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U.S. Middle-Market Deals Defy Economic Uncertainties

High-quality mid-market firms are witnessing a surge in deal flow

U.S. Middle-Market Deals Defy Economic Uncertainties

After a historic run of U.S. middle-market deal activity in 2021, the market cooled considerably last year as dealmakers paused amid uncertainties brought about by rising inflation, aggressive rate hikes and valuation volatility. However, in the past two quarters, as a reflection of the growing quality of middle-market companies in the U.S., deal activity held up impressively.

The aggregate value of mid-market buyouts and venture deals in the U.S. experienced a surge of 237% in Q4 2022 compared to the previous quarter, reaching $74.1 billion and marking the second-best quarterly performance in the past decade. This momentum carried over into the first quarter of this year, with an aggregate deal value of $64.2 billion across 80 deals, the lowest deal volume in a decade.

This section of the report is sponsored by Preqin and originally appeared in the Summer 2023 edition of Middle Market Executive.

Still-high aggregate deal value across the smallest deal volume meant the average deal size hit a historic high of $1.4 billion, surpassing the previous quarter’s record of $1 billion.

Much of this is likely due to private equity and venture firms’ record levels of dry powder, which surpassed $2.5 trillion for the first time as of April 2023, according to Preqin Pro. This meant PE and VC firms had an unprecedented amount of cash to deploy. Of the 10 billion-dollar mid-market deals in the U.S. this year, eight were all-cash transactions. In the case of Qualtrics, for example—which tech-focused PE firm Silver Lake and Canada’s largest pension fund took private—less than 10% of the financing came from debt.

Related content: How to Build Flexibility into Your Dealmaking Approach

Furthermore, leveraged buyouts in large caps are also becoming more expensive due to increased borrowing costs as rates rise and a valuation mismatch between buyers and sellers. Both factors have pushed private equity and venture firms toward the mid-market in search of deals that are easier to finance and execute. Although the number of deals has decreased, indicating dealmakers’ cautious stance, the significant aggregate transaction value suggests they remain prepared to pay for worthy deals.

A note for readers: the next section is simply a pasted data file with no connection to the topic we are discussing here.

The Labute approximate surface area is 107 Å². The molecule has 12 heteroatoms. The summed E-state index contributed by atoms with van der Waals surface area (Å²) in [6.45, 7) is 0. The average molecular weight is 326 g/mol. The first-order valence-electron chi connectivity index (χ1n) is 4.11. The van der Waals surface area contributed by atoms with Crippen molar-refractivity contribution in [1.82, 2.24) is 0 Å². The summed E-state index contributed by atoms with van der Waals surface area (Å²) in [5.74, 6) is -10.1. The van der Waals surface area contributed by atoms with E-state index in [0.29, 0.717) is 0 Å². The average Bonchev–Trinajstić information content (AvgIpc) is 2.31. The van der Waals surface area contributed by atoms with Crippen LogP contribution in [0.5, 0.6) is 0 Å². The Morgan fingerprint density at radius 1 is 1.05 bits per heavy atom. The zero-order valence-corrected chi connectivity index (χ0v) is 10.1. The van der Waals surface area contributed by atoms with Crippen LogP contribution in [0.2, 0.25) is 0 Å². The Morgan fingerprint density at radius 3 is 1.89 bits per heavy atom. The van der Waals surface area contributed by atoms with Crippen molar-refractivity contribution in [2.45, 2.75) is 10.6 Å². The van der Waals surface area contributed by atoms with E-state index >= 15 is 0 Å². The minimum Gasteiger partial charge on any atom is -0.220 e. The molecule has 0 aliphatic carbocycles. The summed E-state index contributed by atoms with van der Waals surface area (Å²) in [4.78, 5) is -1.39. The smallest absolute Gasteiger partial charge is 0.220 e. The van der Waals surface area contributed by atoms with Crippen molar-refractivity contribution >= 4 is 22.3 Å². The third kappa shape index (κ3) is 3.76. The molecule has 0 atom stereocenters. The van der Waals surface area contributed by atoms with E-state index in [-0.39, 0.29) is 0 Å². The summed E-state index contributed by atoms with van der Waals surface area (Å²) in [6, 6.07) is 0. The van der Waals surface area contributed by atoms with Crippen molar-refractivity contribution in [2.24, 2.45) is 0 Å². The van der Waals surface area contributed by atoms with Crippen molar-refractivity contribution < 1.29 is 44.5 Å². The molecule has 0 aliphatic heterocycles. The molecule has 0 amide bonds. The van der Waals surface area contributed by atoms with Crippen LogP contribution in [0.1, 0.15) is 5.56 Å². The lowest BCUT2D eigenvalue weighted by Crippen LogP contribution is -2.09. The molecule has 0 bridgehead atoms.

With improving business prospects alongside lower valuations, mid-market companies have become more attractive to investors. These smaller companies are typically seen as having promising growth potential in scale and operations.

According to the Golub Capital Altman Index, which monitors around 110-150 U.S. mid-market businesses backed by private equity, these companies had a year-on-year increase in earnings and revenue growth of 11% in the first two months of this year, surpassing expectations. The results suggest the tailwind of falling energy prices more than offset the headwind of rising interest rates, helping to boost consumer confidence and profit margins.

Related content: Dealmakers Optimistic About 2023’s Second Half

Mid-market deals have proven more resilient than larger transactions in today’s uncertain environment, in part due to their lower reliance on debt financing for leverage and wider and more fluid exit windows, given the current weak IPO market.

The exit environment in the U.S. mid-market sector has been robust over the past few years, hitting an all-time high exit multiple of 9.18x in 2021, the most active year for deals. Although the exit multiple has fallen to 7x in 2022, it is still above the 10-year average of 6.25x, indicating healthy returns for investors.


Caroline Rolle is a financial writer with Preqin’s Content team, specializing in private capital markets in the Asia-Pacific region.


Middle Market Growth is produced by the Association for Corporate Growth. To learn more about the organization and how to become a member, visit www.acg.org.